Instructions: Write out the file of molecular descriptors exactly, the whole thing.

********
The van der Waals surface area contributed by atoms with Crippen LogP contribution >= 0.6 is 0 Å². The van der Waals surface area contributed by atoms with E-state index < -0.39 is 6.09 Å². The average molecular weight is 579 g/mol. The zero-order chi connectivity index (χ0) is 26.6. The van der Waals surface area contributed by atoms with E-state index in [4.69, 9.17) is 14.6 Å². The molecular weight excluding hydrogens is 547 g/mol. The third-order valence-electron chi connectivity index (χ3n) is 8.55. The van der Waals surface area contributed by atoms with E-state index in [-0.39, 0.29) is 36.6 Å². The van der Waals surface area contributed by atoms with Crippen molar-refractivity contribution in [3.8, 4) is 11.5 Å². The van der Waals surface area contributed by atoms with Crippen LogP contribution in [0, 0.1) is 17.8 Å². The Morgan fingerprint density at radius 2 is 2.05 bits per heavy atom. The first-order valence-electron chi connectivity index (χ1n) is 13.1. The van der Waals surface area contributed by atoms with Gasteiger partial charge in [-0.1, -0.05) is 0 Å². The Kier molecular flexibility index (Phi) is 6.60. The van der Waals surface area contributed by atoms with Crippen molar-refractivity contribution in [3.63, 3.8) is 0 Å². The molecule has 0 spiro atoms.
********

The van der Waals surface area contributed by atoms with Crippen LogP contribution >= 0.6 is 0 Å². The van der Waals surface area contributed by atoms with E-state index < -0.39 is 6.09 Å². The average molecular weight is 579 g/mol. The zero-order chi connectivity index (χ0) is 26.6. The van der Waals surface area contributed by atoms with E-state index in [4.69, 9.17) is 14.6 Å². The molecular weight excluding hydrogens is 547 g/mol. The third-order valence-electron chi connectivity index (χ3n) is 8.55. The van der Waals surface area contributed by atoms with E-state index in [-0.39, 0.29) is 36.6 Å². The van der Waals surface area contributed by atoms with Crippen molar-refractivity contribution in [3.8, 4) is 11.5 Å². The van der Waals surface area contributed by atoms with Crippen LogP contribution in [0, 0.1) is 17.8 Å². The Morgan fingerprint density at radius 2 is 2.05 bits per heavy atom. The first-order valence-electron chi connectivity index (χ1n) is 13.1. The van der Waals surface area contributed by atoms with Gasteiger partial charge in [-0.1, -0.05) is 0 Å². The Kier molecular flexibility index (Phi) is 6.60. The van der Waals surface area contributed by atoms with Crippen molar-refractivity contribution in [3.63, 3.8) is 0 Å². The molecule has 0 spiro atoms.